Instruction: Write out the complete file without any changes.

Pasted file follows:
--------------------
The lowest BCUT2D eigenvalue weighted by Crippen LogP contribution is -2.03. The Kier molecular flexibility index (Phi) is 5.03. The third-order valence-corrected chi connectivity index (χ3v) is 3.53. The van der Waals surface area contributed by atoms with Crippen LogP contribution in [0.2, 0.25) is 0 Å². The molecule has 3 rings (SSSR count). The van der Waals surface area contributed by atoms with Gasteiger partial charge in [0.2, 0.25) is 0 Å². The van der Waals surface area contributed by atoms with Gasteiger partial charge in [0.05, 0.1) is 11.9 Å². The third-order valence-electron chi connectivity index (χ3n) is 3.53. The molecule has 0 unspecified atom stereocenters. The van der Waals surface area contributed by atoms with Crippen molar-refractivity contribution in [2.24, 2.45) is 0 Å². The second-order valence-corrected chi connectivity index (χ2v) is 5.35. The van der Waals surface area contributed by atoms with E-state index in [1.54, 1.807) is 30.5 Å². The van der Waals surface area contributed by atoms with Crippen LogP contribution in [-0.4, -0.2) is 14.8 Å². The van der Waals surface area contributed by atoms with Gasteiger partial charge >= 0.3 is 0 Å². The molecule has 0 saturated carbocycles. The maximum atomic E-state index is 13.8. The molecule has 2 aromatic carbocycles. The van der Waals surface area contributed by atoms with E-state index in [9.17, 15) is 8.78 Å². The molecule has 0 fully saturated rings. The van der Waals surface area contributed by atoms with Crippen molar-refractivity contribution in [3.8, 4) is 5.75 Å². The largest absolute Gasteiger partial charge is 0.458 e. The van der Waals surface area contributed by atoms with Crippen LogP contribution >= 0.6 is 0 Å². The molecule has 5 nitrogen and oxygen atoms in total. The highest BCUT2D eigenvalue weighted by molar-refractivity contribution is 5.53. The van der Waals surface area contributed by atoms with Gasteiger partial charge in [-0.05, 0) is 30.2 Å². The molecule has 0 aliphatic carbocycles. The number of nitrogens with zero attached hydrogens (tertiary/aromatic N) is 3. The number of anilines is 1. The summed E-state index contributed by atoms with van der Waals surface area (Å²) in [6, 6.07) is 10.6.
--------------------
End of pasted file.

The lowest BCUT2D eigenvalue weighted by Crippen LogP contribution is -2.03. The Kier molecular flexibility index (Phi) is 5.03. The third-order valence-corrected chi connectivity index (χ3v) is 3.53. The van der Waals surface area contributed by atoms with Crippen LogP contribution in [0.2, 0.25) is 0 Å². The molecule has 3 rings (SSSR count). The van der Waals surface area contributed by atoms with Gasteiger partial charge in [0.2, 0.25) is 0 Å². The van der Waals surface area contributed by atoms with Gasteiger partial charge in [0.05, 0.1) is 11.9 Å². The third-order valence-electron chi connectivity index (χ3n) is 3.53. The molecule has 0 unspecified atom stereocenters. The van der Waals surface area contributed by atoms with Crippen molar-refractivity contribution in [2.24, 2.45) is 0 Å². The second-order valence-corrected chi connectivity index (χ2v) is 5.35. The van der Waals surface area contributed by atoms with E-state index in [1.54, 1.807) is 30.5 Å². The van der Waals surface area contributed by atoms with Crippen LogP contribution in [-0.4, -0.2) is 14.8 Å². The van der Waals surface area contributed by atoms with Gasteiger partial charge >= 0.3 is 0 Å². The molecule has 0 saturated carbocycles. The maximum atomic E-state index is 13.8. The molecule has 2 aromatic carbocycles. The van der Waals surface area contributed by atoms with E-state index in [9.17, 15) is 8.78 Å². The molecule has 0 fully saturated rings. The van der Waals surface area contributed by atoms with Crippen molar-refractivity contribution in [3.8, 4) is 5.75 Å². The largest absolute Gasteiger partial charge is 0.458 e. The van der Waals surface area contributed by atoms with Crippen LogP contribution >= 0.6 is 0 Å². The molecule has 5 nitrogen and oxygen atoms in total. The highest BCUT2D eigenvalue weighted by molar-refractivity contribution is 5.53. The van der Waals surface area contributed by atoms with Gasteiger partial charge in [-0.05, 0) is 30.2 Å². The molecule has 0 aliphatic carbocycles. The number of nitrogens with zero attached hydrogens (tertiary/aromatic N) is 3. The number of anilines is 1. The summed E-state index contributed by atoms with van der Waals surface area (Å²) in [6, 6.07) is 10.6.